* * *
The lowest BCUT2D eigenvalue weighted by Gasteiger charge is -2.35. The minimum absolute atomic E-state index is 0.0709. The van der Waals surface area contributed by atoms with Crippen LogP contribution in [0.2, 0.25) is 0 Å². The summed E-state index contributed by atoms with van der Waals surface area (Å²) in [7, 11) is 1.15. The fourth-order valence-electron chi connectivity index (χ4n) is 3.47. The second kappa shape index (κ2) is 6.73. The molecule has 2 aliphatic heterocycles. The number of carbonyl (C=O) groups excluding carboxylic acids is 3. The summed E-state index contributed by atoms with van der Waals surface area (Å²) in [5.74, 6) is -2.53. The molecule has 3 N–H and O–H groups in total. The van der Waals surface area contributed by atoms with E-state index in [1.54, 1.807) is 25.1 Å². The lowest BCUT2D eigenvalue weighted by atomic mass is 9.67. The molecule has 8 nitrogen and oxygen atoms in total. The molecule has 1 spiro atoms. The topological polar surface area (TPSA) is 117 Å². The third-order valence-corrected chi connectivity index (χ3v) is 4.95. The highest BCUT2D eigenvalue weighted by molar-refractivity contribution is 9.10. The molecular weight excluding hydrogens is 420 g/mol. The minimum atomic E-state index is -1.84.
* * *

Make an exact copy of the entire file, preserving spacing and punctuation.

The lowest BCUT2D eigenvalue weighted by Gasteiger charge is -2.35. The minimum absolute atomic E-state index is 0.0709. The van der Waals surface area contributed by atoms with Crippen LogP contribution in [0.2, 0.25) is 0 Å². The summed E-state index contributed by atoms with van der Waals surface area (Å²) in [7, 11) is 1.15. The fourth-order valence-electron chi connectivity index (χ4n) is 3.47. The second kappa shape index (κ2) is 6.73. The molecule has 2 aliphatic heterocycles. The number of carbonyl (C=O) groups excluding carboxylic acids is 3. The summed E-state index contributed by atoms with van der Waals surface area (Å²) in [5.74, 6) is -2.53. The molecule has 3 N–H and O–H groups in total. The van der Waals surface area contributed by atoms with E-state index in [1.54, 1.807) is 25.1 Å². The lowest BCUT2D eigenvalue weighted by atomic mass is 9.67. The molecule has 8 nitrogen and oxygen atoms in total. The molecule has 1 spiro atoms. The topological polar surface area (TPSA) is 117 Å². The third-order valence-corrected chi connectivity index (χ3v) is 4.95. The highest BCUT2D eigenvalue weighted by molar-refractivity contribution is 9.10. The molecular weight excluding hydrogens is 420 g/mol. The minimum atomic E-state index is -1.84.